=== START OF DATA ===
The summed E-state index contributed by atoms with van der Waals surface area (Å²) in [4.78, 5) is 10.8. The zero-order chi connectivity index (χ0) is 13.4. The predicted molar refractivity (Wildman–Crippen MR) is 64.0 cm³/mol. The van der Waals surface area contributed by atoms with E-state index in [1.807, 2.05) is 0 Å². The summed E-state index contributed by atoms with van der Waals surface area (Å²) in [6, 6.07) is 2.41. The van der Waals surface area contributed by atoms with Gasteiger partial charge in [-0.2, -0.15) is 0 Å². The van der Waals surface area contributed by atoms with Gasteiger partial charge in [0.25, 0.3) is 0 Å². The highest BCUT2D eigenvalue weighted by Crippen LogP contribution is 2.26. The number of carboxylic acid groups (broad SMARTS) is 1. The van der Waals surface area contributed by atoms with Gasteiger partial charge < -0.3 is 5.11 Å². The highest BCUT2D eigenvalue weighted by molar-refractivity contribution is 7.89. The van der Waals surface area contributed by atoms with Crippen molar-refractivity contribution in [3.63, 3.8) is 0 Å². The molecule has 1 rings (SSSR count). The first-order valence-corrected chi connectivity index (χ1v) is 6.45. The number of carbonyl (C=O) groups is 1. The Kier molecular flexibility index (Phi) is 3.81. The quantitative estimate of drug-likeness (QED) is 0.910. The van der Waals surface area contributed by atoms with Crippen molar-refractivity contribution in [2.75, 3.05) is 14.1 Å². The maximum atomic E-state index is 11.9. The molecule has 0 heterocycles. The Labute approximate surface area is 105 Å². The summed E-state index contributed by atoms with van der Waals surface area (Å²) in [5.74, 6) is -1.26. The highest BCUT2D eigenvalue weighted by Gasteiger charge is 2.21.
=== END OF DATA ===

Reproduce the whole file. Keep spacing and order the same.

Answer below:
The summed E-state index contributed by atoms with van der Waals surface area (Å²) in [4.78, 5) is 10.8. The zero-order chi connectivity index (χ0) is 13.4. The predicted molar refractivity (Wildman–Crippen MR) is 64.0 cm³/mol. The van der Waals surface area contributed by atoms with E-state index in [1.807, 2.05) is 0 Å². The summed E-state index contributed by atoms with van der Waals surface area (Å²) in [6, 6.07) is 2.41. The van der Waals surface area contributed by atoms with Gasteiger partial charge in [-0.2, -0.15) is 0 Å². The van der Waals surface area contributed by atoms with Gasteiger partial charge in [0.25, 0.3) is 0 Å². The highest BCUT2D eigenvalue weighted by Crippen LogP contribution is 2.26. The number of carboxylic acid groups (broad SMARTS) is 1. The van der Waals surface area contributed by atoms with Gasteiger partial charge < -0.3 is 5.11 Å². The highest BCUT2D eigenvalue weighted by molar-refractivity contribution is 7.89. The van der Waals surface area contributed by atoms with Crippen molar-refractivity contribution in [3.63, 3.8) is 0 Å². The molecule has 1 rings (SSSR count). The first-order valence-corrected chi connectivity index (χ1v) is 6.45. The number of carbonyl (C=O) groups is 1. The Kier molecular flexibility index (Phi) is 3.81. The quantitative estimate of drug-likeness (QED) is 0.910. The van der Waals surface area contributed by atoms with Crippen molar-refractivity contribution in [2.75, 3.05) is 14.1 Å². The maximum atomic E-state index is 11.9. The molecule has 0 heterocycles. The Labute approximate surface area is 105 Å². The summed E-state index contributed by atoms with van der Waals surface area (Å²) in [5.74, 6) is -1.26. The highest BCUT2D eigenvalue weighted by Gasteiger charge is 2.21.